The Life of Gian Lorenzo Bernini

A Translation and Critical Edition, with Introduction and Commentary, by Franco Mormando

By (author) Domenico Bernini Translated with commentary by Franco Mormando

Paperback - £24.95

Publication date:

15 July 2012

Length of book:

500 pages


Penn State University Press

ISBN-13: 9780271037493

Gian Lorenzo Bernini (1598–1680), sculptor, architect, painter, and playwright, was the most influential artist of seventeenth-century Rome and, indeed, one of the leading creative forces in European art for most of that century. He is universally recognized as one of the creators of the vastly popular Roman Baroque style, which was quickly disseminated throughout all of Europe. His influence lasted well beyond his death, and the popularity of his numerous works—fountains, statues, churches, and public squares—is today as great as it was during his own lifetime, if not more so. Domenico Bernini (1657–1723) was the artist’s youngest child. Domenico’s full-length biography of his famous father represents one of the most important and most intimate primary sources for the artist’s life and work.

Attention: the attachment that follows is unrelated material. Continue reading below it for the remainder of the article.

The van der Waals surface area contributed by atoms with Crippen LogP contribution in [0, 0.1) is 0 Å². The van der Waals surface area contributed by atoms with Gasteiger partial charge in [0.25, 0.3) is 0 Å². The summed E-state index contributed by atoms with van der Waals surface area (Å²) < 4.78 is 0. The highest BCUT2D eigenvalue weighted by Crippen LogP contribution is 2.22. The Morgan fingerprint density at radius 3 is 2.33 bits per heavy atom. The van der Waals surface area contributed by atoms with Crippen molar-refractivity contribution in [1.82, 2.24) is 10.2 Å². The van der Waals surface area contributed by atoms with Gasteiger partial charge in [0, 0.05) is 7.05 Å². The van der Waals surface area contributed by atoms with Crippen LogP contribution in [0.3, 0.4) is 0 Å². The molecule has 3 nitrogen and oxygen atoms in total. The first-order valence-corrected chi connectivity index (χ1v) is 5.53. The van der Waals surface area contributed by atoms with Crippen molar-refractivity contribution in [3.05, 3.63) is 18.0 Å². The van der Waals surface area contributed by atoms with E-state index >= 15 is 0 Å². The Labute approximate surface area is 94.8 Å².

In this edition, Franco Mormando presents the first critical translation in any language of the complete Italian text, together with annotated translations of two other significant but brief biographical sketches. Mormando provides a lengthy Introduction that closely examines the author and his career, his editorial agenda and critical reception, Baroque biography as a literary genre, the other extant primary sources, and the artistic vocabulary of early modern Europe, among other relevant topics. Extensive commentary accompanies and illuminates the text from a multiplicity of historical, linguistic, and cultural perspectives. This edition is, in effect, a one-volume encyclopedia on the artist’s life and work. As such, it stands alone within the immense bibliography of Bernini scholarship.

“This is the first English translation of Domenico Bernini’s important biography of his father and a splendid addition to the literature on the preeminent genius of the Roman Baroque. Not only does Mormando’s elegant translation make this primary source available to those who do not read Italian, but his accompanying commentary is illuminating and exhaustive, drawing as it does on nearly six hundred secondary sources. This is the book every student and admirer of Bernini has been waiting for.”

—John Varriano, Mount Holyoke College, author of Caravaggio: The Art of Realism (Penn State, 2006)